after you downloaded the file from a SuSE ftp server or its mirrors.
Then, compare the resulting md5sum with the one that is listed in the
announcement. Since the announcement containing the checksums is
cryptographically signed (usually using the key [email protected]),
the checksums show proof of the authenticity of the package.
We disrecommend to subscribe to security lists which cause the
email message containing the announcement to be modified so that
the signature does not match after transport through the mailing
list software.
Downsides: You must be able to verify the authenticity of the
announcement in the first place. If RPM packages are being rebuilt
and a new version of a package is published on the ftp server, all
md5 sums for the files are useless.

2) rpm package signatures provide an easy way to verify the authenticity
of an rpm package. Use the command
rpm -v --checksig
to verify the signature of the package, where is the
filename of the rpm package that you have downloaded. Of course,
package authenticity verification can only target an un-installed rpm
package file.
a) gpg is installed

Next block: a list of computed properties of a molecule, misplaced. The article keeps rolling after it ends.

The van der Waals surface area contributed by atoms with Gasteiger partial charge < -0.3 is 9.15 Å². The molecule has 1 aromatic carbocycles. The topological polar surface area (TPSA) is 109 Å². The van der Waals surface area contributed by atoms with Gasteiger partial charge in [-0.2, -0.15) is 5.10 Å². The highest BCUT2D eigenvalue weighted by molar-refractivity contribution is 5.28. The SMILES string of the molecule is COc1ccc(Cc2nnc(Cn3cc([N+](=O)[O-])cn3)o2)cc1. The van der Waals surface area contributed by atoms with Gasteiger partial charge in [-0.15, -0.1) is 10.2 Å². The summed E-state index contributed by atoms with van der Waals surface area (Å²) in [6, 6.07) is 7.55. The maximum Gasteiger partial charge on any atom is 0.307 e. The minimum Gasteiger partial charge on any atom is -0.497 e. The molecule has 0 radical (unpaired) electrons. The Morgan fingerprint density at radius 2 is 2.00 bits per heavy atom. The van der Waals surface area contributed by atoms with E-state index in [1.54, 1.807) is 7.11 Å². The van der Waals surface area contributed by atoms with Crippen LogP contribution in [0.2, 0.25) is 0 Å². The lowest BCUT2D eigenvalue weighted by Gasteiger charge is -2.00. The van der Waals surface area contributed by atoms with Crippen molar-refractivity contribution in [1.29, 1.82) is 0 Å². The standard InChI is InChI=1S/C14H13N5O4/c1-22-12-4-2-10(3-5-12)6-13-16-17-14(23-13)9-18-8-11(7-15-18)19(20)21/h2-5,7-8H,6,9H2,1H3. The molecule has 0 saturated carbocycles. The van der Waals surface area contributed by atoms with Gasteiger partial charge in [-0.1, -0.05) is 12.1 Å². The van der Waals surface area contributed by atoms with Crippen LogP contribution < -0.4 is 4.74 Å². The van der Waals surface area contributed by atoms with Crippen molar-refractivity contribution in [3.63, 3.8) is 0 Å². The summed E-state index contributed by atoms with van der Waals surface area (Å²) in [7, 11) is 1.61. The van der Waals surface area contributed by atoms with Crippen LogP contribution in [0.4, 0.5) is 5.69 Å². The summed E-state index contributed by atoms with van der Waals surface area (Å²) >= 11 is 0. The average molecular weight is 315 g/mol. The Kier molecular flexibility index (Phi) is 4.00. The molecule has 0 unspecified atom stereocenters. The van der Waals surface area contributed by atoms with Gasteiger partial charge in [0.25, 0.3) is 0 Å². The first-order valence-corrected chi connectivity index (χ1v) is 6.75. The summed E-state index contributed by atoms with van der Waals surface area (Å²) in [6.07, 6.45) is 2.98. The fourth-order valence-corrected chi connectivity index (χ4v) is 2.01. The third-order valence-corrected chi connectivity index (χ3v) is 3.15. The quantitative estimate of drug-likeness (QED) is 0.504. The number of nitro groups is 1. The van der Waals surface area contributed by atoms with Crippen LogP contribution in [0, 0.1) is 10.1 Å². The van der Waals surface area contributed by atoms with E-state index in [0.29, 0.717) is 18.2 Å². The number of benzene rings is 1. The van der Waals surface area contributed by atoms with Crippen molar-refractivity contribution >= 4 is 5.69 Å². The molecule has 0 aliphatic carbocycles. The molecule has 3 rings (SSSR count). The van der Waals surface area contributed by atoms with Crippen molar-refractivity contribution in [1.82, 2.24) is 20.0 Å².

b) The package is signed using a certain key. The public part of this
key must be installed by the gpg program in the directory
~/.gnupg/ under the user's home directory who performs the
signature verification (usually root). You can import the key
that is used by SuSE in rpm packages for SuSE Linux by saving
this announcement to a file ("announcement.txt") and
running the command (do "su -" to be root):
gpg --batch; gpg < announcement.txt | gpg --import
SuSE Linux distributions version 7.1 and thereafter install the
key "[email protected]" upon installation or upgrade, provided that
the package gpg is installed. The file containing the public key
is placed at the top-level directory of the first CD (pubring.gpg)
and at .

- SuSE runs two security mailing lists to which any interested party may

[email protected]
- general/linux/SuSE security discussion.
All SuSE security announcements are sent to this list.
To subscribe, send an email to

[email protected]
- SuSE's announce-only mailing list.
Only SuSE's security announcements are sent to this list.
To subscribe, send an email to

For general information or the frequently asked questions (faq)
send mail to:

SuSE's security contact is or .
The public key is listed below.

The information in this advisory may be distributed or reproduced,
provided that the advisory is not modified in any way. In particular,
it is desired that the clear-text signature shows proof of the
authenticity of the text.
SuSE Linux AG makes no warranties of any kind whatsoever with respect
to the information contained in this security advisory.

Type Bits/KeyID Date User ID
pub 2048R/3D25D3D9 1999-03-06 SuSE Security Team
pub 1024D/9C800ACA 2000-10-19 SuSE Package Signing Key